Clay Shirky Lecture on ‘Cognitive Surplus’

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LSE event – free to attend on a first come, first served basis.

Regretably I will be unable to attend this, but thought I could at least share the opportunity with any of my followers.

Cognitive Surplus

Department of Management public lecture

Date: Monday 28 June 2010 
Time: 6.30-8pm
Venue:  Sheikh Zayed Theatre, New Academic Building
Speaker: Clay Shirky
Chair: Dr Carsten Sørensen

For decades, technology encouraged us to squander our time as passive consumers. Today, tech has finally caught up with human potential. In his new book Cognitive Surplus, Clay Shirky examines the changes we will all enjoy as our untapped resources of talent are put to use at last.

Clay Shirky teaches at the Interactive Telecommunications Program at NYU, where he researches the interrelated effects of our social and technological networks. He has consulted with a variety ofgroups working on network design, including Nokia, the BBC, Newscorp,Microsoft, BP, Global Business Network, the Library of Congress, the US Navy, the Libyan government, and Lego. His writings have appeared in the New York Times, the Wall Street Journal, the Times of London, Harvard Business Review,
Business 2.0, and Wired.

This event marks the publication of his latest book Cognitive Surplus.

This event is free and open to all with no ticket required. Entry is on a first come, first served basis. For more information, email events@lse.ac.uk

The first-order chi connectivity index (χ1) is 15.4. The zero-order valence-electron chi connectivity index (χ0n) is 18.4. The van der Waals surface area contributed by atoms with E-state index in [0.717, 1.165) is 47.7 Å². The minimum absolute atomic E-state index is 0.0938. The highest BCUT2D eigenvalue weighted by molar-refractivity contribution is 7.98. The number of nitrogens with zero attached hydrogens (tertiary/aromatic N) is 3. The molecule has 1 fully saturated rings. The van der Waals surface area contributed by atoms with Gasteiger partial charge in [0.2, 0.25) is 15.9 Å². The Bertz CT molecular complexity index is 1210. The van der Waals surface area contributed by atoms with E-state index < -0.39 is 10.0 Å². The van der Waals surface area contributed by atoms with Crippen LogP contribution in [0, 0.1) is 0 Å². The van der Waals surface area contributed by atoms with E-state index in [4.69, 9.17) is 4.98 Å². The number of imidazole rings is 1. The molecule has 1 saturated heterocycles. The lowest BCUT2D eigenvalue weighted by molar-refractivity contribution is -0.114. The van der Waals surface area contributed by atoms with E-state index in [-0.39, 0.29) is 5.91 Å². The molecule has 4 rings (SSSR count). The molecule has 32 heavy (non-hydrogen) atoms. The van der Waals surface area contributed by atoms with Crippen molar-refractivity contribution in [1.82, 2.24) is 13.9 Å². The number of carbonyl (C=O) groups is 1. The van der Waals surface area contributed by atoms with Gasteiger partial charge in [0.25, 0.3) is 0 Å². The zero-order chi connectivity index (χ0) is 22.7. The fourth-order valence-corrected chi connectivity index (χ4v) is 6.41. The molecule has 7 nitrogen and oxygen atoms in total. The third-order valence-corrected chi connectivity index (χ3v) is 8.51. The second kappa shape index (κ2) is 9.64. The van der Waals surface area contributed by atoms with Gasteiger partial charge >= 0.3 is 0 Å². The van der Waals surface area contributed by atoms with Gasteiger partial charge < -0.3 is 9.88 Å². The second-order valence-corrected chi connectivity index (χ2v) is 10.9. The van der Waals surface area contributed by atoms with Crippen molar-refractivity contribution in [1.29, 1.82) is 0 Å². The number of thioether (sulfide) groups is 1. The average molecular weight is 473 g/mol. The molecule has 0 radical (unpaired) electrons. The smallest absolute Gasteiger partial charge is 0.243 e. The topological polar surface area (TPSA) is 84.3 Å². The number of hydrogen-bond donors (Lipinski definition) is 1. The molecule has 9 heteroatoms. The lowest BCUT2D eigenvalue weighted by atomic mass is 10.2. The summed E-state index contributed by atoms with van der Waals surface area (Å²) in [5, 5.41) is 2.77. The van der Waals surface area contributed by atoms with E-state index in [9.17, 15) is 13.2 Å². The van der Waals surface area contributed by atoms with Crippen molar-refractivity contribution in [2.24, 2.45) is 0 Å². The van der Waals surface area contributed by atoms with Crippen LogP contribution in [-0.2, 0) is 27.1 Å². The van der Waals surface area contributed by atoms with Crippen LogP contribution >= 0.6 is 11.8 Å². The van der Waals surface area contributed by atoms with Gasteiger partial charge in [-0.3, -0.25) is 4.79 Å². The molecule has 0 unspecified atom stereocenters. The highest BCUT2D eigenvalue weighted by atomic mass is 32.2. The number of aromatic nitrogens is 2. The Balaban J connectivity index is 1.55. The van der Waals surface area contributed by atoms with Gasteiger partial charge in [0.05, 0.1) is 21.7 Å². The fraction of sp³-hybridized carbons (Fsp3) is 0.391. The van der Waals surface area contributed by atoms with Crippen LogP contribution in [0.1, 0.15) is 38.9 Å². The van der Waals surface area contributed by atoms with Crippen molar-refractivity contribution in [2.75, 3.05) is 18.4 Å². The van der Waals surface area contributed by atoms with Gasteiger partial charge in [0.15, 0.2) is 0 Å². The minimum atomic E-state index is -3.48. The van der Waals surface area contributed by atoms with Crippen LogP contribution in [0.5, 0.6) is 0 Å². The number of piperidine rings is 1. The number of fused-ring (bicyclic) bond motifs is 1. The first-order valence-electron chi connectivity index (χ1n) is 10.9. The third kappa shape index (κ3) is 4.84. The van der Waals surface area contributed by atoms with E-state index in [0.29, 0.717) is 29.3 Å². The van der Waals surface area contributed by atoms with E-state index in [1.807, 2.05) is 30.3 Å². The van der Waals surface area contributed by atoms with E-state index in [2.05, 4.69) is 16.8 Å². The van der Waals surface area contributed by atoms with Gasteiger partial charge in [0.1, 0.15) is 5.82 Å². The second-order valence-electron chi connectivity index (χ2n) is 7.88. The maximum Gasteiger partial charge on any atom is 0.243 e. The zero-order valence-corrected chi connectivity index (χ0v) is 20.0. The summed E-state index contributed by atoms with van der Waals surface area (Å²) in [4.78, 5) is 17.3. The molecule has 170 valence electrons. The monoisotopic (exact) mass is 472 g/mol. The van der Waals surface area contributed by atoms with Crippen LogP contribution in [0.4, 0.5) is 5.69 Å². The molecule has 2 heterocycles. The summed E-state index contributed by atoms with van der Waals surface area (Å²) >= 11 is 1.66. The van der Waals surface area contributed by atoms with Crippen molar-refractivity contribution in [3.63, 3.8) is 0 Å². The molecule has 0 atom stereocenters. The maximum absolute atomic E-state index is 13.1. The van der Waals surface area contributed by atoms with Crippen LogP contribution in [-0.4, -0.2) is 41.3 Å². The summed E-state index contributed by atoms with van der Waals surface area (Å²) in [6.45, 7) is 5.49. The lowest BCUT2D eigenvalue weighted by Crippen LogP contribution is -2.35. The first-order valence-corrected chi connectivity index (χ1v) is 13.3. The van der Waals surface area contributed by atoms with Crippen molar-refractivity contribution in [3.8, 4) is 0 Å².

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or call 020 7955 6043.

SteveD.

About Post Author

Stephen Dale

I’m a life-long learner with an insatiable curiosity about life. I love travel, good food, and good company. I’m happy to share what I know with others….even the interesting stuff! My outlook on life is pretty well captured in this quote from a book about the legend of King Arthur: “The best thing for being sad,” replied Merlin, beginning to puff and blow, “is to learn something. That’s the only thing that never fails. You may grow old and trembling in your anatomies, you may lie awake at night listening to the disorder of your veins, you may miss your only love, you may see the world about you devastated by evil lunatics, or know your honour trampled in the sewers of baser minds. There is only one thing for it then — to learn. Learn why the world wags and what wags it. That is the only thing which the mind can never exhaust, never alienate, never be tortured by, never fear or distrust, and never dream of regretting. Learning is the only thing for you. Look what a lot of things there are to learn.” ― T.H. White, The Once and Future King So much to learn, so little time!
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